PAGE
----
Intended for healthcare professionals


High smoking rates in 1940s, 1950s and 1960s in US explain comparatively lower life expectancy of older Americans

BMJ 2011; 342 doi: (Published 27 January 2011) Cite this as: BMJ 2011;342:d574
  1. Bob Roehr
  1. 1Washington, DC

High levels of cigarette smoking in the past and rising rates of obesity are the primary reasons why US citizens older than 50 do not live as long as citizens in other industrialised nations. The study by the National Research Council, part of the National Academy of Sciences, was released on 25 January.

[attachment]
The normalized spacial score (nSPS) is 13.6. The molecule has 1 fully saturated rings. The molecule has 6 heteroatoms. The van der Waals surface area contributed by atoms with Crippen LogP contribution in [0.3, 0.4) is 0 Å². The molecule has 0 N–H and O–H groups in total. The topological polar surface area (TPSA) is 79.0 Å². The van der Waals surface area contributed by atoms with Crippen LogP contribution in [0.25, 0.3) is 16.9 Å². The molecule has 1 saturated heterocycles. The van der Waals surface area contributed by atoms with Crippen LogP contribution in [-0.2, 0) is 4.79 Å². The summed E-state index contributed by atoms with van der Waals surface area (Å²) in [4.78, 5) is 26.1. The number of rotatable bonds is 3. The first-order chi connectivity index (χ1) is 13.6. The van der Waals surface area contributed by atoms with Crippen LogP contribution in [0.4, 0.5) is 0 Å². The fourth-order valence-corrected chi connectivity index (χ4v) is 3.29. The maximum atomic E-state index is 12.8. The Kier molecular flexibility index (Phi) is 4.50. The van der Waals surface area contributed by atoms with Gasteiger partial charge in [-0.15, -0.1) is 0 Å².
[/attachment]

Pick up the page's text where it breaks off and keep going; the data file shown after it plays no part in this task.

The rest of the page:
Although life expectancy has risen in the US over the last 25 years, it had done so at a slower pace than most other high income countries, despite the fact that the US spends far more on healthcare per person than any other nation.

“Fifty years ago, smoking was much more widespread in the …

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